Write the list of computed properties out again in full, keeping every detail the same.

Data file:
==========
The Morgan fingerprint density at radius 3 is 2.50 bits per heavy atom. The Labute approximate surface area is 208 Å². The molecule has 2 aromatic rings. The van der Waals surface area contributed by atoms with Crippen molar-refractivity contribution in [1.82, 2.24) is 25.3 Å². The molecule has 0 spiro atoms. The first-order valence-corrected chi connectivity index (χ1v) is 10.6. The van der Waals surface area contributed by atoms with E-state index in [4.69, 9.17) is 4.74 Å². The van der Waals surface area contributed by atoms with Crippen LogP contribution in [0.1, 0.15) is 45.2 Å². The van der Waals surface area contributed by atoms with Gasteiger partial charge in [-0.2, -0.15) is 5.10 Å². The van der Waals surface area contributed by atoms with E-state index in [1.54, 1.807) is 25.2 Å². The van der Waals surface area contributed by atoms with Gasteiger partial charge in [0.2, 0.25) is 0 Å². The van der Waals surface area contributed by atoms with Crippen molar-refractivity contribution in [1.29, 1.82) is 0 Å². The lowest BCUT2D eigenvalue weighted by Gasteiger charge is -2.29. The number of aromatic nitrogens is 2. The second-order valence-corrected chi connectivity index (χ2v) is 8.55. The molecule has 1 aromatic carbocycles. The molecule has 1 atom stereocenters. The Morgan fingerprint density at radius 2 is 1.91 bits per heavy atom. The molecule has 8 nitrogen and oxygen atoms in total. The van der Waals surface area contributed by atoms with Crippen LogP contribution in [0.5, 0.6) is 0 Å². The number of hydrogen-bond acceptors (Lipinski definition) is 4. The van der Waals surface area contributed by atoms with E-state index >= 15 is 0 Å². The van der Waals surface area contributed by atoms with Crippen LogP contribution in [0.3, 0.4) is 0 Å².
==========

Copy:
The Morgan fingerprint density at radius 3 is 2.50 bits per heavy atom. The Labute approximate surface area is 208 Å². The molecule has 2 aromatic rings. The van der Waals surface area contributed by atoms with Crippen molar-refractivity contribution in [1.82, 2.24) is 25.3 Å². The molecule has 0 spiro atoms. The first-order valence-corrected chi connectivity index (χ1v) is 10.6. The van der Waals surface area contributed by atoms with E-state index in [4.69, 9.17) is 4.74 Å². The van der Waals surface area contributed by atoms with Crippen LogP contribution in [0.1, 0.15) is 45.2 Å². The van der Waals surface area contributed by atoms with Gasteiger partial charge in [-0.2, -0.15) is 5.10 Å². The van der Waals surface area contributed by atoms with E-state index in [1.54, 1.807) is 25.2 Å². The van der Waals surface area contributed by atoms with Gasteiger partial charge in [0.2, 0.25) is 0 Å². The van der Waals surface area contributed by atoms with Crippen molar-refractivity contribution in [1.29, 1.82) is 0 Å². The lowest BCUT2D eigenvalue weighted by Gasteiger charge is -2.29. The number of aromatic nitrogens is 2. The second-order valence-corrected chi connectivity index (χ2v) is 8.55. The molecule has 1 aromatic carbocycles. The molecule has 1 atom stereocenters. The Morgan fingerprint density at radius 2 is 1.91 bits per heavy atom. The molecule has 8 nitrogen and oxygen atoms in total. The van der Waals surface area contributed by atoms with Crippen LogP contribution in [0.5, 0.6) is 0 Å². The number of hydrogen-bond acceptors (Lipinski definition) is 4. The van der Waals surface area contributed by atoms with E-state index >= 15 is 0 Å². The van der Waals surface area contributed by atoms with Crippen LogP contribution in [0.3, 0.4) is 0 Å².